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Poetry Book Review:
Blue Mist White Rain

By Sha Raaven

blue mist white rain For a self-published book of poetry, Blue Mist White Rain by Sha Raaven is well packaged and high quality. The cover art gives a very good impression of the content on the inside and at the top is a favorable endorsement by published British author Anthony Lund. It's got to be good then, right?

Truth is, I've read better. I've also read worse. Much worse.

Blue Mist White Rain gets off to a fair beginning, but it tapers off in the middle and doesn't get any better. I'd say if it only had one weakness - which isn't true - then it would be that the poet included too many poems, a common mistake. Sha Raaven could easily have cut the collection in half and it would have been a significant improvement.

The one shining strength of Sha Raaven's voice is its light sentimentality, a quality that the poet manages to maintain consistently throughout each poem and the entire work without coming across as shallow. These are not your ordinary "heart" poems.

Many of the poems in Blue Mist White Rain remind me of the soft wisdom of Hugh Prather. Sha Raaven is at her best when she is sticks to her free verse rhythms. When she lulls into rhyme she cascades into triteness and sing-song cliché. Some of her worst poems could be hip-hop lyrics.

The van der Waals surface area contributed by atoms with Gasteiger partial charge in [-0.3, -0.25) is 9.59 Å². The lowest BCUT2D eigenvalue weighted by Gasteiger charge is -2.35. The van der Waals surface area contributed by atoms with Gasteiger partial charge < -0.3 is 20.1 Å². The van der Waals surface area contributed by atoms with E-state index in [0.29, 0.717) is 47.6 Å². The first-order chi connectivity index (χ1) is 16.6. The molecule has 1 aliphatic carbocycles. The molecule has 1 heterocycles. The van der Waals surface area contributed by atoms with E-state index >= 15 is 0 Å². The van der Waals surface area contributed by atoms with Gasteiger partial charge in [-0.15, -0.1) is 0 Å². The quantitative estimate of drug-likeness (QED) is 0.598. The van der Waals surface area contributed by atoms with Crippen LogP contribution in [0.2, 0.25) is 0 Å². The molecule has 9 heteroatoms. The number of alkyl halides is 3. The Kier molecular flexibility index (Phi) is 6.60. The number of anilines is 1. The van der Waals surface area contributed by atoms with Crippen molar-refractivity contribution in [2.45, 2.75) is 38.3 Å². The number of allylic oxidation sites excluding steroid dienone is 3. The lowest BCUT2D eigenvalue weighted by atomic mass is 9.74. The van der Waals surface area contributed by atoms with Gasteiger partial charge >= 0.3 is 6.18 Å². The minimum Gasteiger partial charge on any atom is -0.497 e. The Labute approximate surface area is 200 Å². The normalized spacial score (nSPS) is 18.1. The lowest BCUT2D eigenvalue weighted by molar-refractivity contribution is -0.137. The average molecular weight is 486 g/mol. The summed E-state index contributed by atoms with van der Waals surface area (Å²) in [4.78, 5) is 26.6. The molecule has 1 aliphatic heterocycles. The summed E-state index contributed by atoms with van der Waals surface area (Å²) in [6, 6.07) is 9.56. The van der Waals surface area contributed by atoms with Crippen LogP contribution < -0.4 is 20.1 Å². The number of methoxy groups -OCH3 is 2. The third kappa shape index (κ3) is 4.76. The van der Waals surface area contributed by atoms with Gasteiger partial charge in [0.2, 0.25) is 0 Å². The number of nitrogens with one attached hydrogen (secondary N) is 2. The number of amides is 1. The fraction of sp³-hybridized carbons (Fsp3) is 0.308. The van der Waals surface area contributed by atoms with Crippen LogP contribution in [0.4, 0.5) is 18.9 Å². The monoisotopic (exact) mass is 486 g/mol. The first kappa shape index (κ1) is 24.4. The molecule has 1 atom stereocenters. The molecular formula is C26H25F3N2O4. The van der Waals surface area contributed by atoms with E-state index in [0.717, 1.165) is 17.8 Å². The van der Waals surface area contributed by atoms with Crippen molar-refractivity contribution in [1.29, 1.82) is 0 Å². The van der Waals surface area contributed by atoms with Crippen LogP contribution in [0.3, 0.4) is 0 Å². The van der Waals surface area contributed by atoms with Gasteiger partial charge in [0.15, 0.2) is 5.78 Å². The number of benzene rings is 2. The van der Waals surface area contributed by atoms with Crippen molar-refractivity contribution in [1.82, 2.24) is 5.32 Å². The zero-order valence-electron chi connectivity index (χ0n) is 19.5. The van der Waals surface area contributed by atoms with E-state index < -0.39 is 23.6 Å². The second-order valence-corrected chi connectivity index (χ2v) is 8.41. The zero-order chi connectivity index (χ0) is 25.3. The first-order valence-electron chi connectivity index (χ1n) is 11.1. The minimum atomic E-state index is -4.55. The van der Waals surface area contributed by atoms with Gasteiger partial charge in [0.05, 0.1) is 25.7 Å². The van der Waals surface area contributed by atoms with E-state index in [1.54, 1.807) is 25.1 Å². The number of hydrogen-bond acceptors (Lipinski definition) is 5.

It is difficult to choose a best or a worst poem in the book. There are so many that could fit either extreme. But there are just as many that reflect the down-home aortic mediocrity of Blue Mist White Rain as a collection. I offer the following poem to illustrate how close to good Sha Raaven can become without actually touching the crest of the bell curve:

    I'm There Somewhere When I find myself away from you And yesterday's dreams have Become today's memories I look for myself behind faces I look for myself in small dark places I look for myself in Wells Fargo cars I look for myself in San Francisco bars I look behind my shadow And behind people in my shadow And I find myself there Standing in the back of your mind Like time I am aware I am there Somewhere
Interestingly, the best lines are the final couplet of the rhymed quatrain and the poem moves through a natural rhythm that is appropriate for the subject matter. But a few of the lines could use some revising and this is the raw unworked voice that pervades the entire work.

Rarely does Sha Raaven move beyond the obvious, but when she does she has something unique to offer. Blue Mist White Rain is an exploration of the human spirit, touching on joy, pain, and a myriad other human emotions without sounding adolescent, pretentious, or sappy. The stock photos throughout the book are a nice touch, but somewhat amateurish.

Academics will deplore this poetry book; girlie-girls with daisy-made dreams and satin-silk love fantasies will like it. Most of the rest of us might read Blue Mist White Rain if we found it lying around somewhere, but we'd think twice before spending money on it. Mediocrity never tasted so sweet.

Order your copy of

Blue Mist White Rain
by Sha Raaven


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